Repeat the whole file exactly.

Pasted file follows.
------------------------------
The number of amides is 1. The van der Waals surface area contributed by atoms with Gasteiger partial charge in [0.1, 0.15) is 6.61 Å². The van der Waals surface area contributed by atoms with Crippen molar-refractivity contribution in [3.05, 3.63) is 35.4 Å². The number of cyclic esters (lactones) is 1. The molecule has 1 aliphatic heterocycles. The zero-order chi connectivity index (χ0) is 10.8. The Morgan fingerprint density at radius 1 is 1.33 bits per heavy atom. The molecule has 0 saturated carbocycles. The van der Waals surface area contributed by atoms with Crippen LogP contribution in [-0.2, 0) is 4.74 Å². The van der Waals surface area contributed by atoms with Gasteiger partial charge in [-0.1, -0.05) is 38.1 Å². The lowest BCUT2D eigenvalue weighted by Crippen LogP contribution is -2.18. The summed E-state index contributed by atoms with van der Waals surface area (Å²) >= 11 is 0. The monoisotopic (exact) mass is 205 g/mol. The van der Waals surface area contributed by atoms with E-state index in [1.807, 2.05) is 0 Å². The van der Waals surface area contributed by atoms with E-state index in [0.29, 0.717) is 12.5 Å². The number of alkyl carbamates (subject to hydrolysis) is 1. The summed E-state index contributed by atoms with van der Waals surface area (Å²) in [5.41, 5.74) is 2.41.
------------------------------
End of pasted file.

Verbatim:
The number of amides is 1. The van der Waals surface area contributed by atoms with Gasteiger partial charge in [0.1, 0.15) is 6.61 Å². The van der Waals surface area contributed by atoms with Crippen molar-refractivity contribution in [3.05, 3.63) is 35.4 Å². The number of cyclic esters (lactones) is 1. The molecule has 1 aliphatic heterocycles. The zero-order chi connectivity index (χ0) is 10.8. The Morgan fingerprint density at radius 1 is 1.33 bits per heavy atom. The molecule has 0 saturated carbocycles. The van der Waals surface area contributed by atoms with Crippen LogP contribution in [-0.2, 0) is 4.74 Å². The van der Waals surface area contributed by atoms with Gasteiger partial charge in [-0.1, -0.05) is 38.1 Å². The lowest BCUT2D eigenvalue weighted by Crippen LogP contribution is -2.18. The summed E-state index contributed by atoms with van der Waals surface area (Å²) >= 11 is 0. The monoisotopic (exact) mass is 205 g/mol. The van der Waals surface area contributed by atoms with E-state index in [1.807, 2.05) is 0 Å². The van der Waals surface area contributed by atoms with E-state index in [0.29, 0.717) is 12.5 Å². The number of alkyl carbamates (subject to hydrolysis) is 1. The summed E-state index contributed by atoms with van der Waals surface area (Å²) in [5.41, 5.74) is 2.41.